Friday, April 4, 2014
Black Press launches Northwest BC business magazine
Tucked inside your weekly Wednesday paper, was a shiny new publication from the folks at Black Press, publishers of the Northern View and other local newspapers of Northern British Columbia.
The publication is called Need to Know, published by the Northern View's Todd Hamilton and in the first edition anyways, filled with articles from the Northern View's Shaun Thomas.
Mr. Hamilton describes the new magazine, as something that will be focused on Northwest BC industry and the people who make it all work.
The monthly effort will make use of assets from all of the newspapers of the Black Press chain across northern British Columbia.
It's a fairly interesting gambit, this glossy magazine launch. Libraries and recycling centres are full of the ghosts of past magazines that faded from the publication cycle as the world began the migration away from print, so it will be worth watching as to the longevity of Need to Know.
The advertorial celebrating the Industrial Revolution Northwest style, features a few items familiar to North Coast residents in its debut edition.
A cover story featuring the Prince Rupert Port Authority's Don Krusel, the article calling on the history of the region and how the Port has seen tremendous growth in the last few years. For anyone who has ever taken in a Don Krusel speech on port developments, the article reads like the script to one of his presentations.
As well as the focus on the Port, Need to Know provides an overview of developments at Kitimat's Rio Tinto Alcan operation and for good measure an interview with Black Press owner David Black, who gets some prime magazine space to review his plans for an oil terminal in the Kitimat region.
Of course, a magazine that publishes as a monthly proposition, will probably find that sometimes the story that is published is quickly eclipsed by current events.
None more so than the Need to Know look at the exciting plans of WatCo for Watson Island, monthly deadlines being what they are, the fact that WatCo is now taking the City of Prince Rupert to court did not make the debut edition.
The focus of the new venture clearly seems to be one of a salute to the new era of industrialism in the region. There seemingly for the moment at any rate, is no room for any real controversial topics, such as discussions on the themes of environmental reviews, concerns over pipeline developments, or lets say the concerns regarding tax issues from some local communities.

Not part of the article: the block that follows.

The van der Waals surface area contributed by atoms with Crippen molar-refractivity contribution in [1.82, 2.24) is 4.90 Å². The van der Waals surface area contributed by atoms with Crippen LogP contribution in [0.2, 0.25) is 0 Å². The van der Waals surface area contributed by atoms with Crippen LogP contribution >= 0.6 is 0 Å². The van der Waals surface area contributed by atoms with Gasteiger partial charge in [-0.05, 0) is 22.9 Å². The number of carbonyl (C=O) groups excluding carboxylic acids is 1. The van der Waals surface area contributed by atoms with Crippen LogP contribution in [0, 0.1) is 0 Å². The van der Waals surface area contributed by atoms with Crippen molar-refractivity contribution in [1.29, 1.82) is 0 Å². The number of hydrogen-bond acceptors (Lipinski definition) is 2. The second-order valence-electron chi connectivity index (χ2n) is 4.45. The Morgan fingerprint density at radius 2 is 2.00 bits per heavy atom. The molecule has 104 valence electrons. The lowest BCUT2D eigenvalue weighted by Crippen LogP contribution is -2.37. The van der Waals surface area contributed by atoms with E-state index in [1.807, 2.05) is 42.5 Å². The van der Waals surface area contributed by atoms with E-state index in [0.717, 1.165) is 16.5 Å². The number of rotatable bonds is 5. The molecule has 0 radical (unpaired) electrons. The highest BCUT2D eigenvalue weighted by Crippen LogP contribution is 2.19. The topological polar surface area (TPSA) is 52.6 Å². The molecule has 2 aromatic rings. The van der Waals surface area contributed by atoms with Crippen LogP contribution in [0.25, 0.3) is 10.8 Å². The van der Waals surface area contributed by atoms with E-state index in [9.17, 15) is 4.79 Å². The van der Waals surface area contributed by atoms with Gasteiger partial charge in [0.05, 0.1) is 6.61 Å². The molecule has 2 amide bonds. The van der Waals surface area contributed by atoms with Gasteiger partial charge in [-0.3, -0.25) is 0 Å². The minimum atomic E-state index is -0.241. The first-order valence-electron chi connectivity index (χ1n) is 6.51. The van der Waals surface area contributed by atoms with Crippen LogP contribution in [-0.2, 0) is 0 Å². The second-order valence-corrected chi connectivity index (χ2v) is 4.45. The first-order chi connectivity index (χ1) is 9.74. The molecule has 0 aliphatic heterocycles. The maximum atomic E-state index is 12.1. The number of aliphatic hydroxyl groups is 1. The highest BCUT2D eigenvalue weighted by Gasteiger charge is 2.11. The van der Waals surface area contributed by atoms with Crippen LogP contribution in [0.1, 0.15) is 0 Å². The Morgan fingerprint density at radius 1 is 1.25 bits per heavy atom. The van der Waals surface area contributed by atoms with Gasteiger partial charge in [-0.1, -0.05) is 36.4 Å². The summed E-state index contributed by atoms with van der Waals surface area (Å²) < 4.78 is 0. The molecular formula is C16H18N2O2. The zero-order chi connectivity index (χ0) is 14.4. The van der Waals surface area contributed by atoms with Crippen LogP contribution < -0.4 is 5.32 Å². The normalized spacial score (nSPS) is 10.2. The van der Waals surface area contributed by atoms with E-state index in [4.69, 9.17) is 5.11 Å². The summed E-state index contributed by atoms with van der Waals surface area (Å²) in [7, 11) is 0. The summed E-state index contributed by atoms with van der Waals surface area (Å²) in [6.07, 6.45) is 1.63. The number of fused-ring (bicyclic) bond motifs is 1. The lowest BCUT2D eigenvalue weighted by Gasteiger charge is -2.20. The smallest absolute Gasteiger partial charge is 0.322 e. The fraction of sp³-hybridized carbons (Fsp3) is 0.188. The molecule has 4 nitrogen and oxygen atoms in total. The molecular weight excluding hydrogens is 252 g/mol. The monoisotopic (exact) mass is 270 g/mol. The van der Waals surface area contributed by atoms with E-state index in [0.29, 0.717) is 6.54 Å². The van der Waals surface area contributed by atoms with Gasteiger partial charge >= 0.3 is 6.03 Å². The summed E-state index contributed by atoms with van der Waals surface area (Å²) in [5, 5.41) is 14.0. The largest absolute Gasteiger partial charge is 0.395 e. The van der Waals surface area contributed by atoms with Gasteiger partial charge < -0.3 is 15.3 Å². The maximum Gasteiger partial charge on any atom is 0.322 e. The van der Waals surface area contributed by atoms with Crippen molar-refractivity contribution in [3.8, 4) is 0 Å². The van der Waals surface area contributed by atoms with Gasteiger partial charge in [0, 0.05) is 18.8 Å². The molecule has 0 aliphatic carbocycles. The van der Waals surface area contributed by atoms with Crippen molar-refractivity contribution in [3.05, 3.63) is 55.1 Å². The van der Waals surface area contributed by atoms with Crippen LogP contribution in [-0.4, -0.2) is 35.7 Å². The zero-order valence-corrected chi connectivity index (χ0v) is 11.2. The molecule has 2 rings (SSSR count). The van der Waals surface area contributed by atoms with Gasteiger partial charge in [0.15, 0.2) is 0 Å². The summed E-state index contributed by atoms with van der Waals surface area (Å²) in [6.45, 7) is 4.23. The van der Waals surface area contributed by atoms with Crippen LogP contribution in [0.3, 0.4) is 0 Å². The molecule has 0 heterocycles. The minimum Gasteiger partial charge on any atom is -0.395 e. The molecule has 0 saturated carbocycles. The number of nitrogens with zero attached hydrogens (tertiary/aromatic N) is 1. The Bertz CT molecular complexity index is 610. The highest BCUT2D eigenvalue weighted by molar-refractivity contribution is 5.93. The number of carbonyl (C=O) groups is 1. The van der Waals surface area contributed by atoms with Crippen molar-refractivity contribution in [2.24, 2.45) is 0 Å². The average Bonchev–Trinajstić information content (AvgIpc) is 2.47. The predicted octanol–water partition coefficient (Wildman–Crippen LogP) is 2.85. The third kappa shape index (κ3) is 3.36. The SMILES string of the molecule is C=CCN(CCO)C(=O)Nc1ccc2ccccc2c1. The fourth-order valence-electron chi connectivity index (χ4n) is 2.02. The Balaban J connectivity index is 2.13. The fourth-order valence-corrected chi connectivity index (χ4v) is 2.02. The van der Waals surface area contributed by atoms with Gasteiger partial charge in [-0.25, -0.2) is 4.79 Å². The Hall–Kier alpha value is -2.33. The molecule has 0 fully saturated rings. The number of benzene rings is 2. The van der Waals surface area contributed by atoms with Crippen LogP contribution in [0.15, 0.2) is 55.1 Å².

The magazine does deliver advertising however, one feature that was the focus we imagine when it was pitched to the Black Press print barons of the south.
To go with the cover story on the Port there's a full page ad from the Prince Rupert Port Corporation.
The debut edition also features a full page ad for Tricorp in Prince Rupert. As well as a collection of full page ads for three LNG companies in the region.
With LNG Canada in Kitimat, as well as for Pacific Northwest LNG and the Prince Rupert LNG Group for the BG LNG project all featured in the advertising push.
An interesting section of the new publication is its overview of LNG development in the region. Something that regular readers of our blog might find as a rather familiar thing, having discovered much of the same kind of content on the blog for a while now.
One of the features of the North Coast Review since we launched it way back in 2011, has been our archive of industrial items (see here) from across the Northwest.
A key part of our presentation, and a feature that has outlined the path of industrial change and the impact that those changes have had on the region.
Our archive provides regular updates to the theme, as developments change in the region, delivering the latest items of note as they happen.
That of course is a little harder to do with a monthly publication schedule, though we imagine our service could be of some use to the Need to Know gang, as they work towards the next deadline for publication.
For the moment it appears that Need to Know is purely a print offering, as there is no online portal available for their new publication.
So those inclined to read the features (and the ads) will have to wait for the door to door delivery each month. Or head out and seek a copy of the publication at news stands, doctor and dentist waiting rooms or in the glossy paper section of recycling centres across the region.
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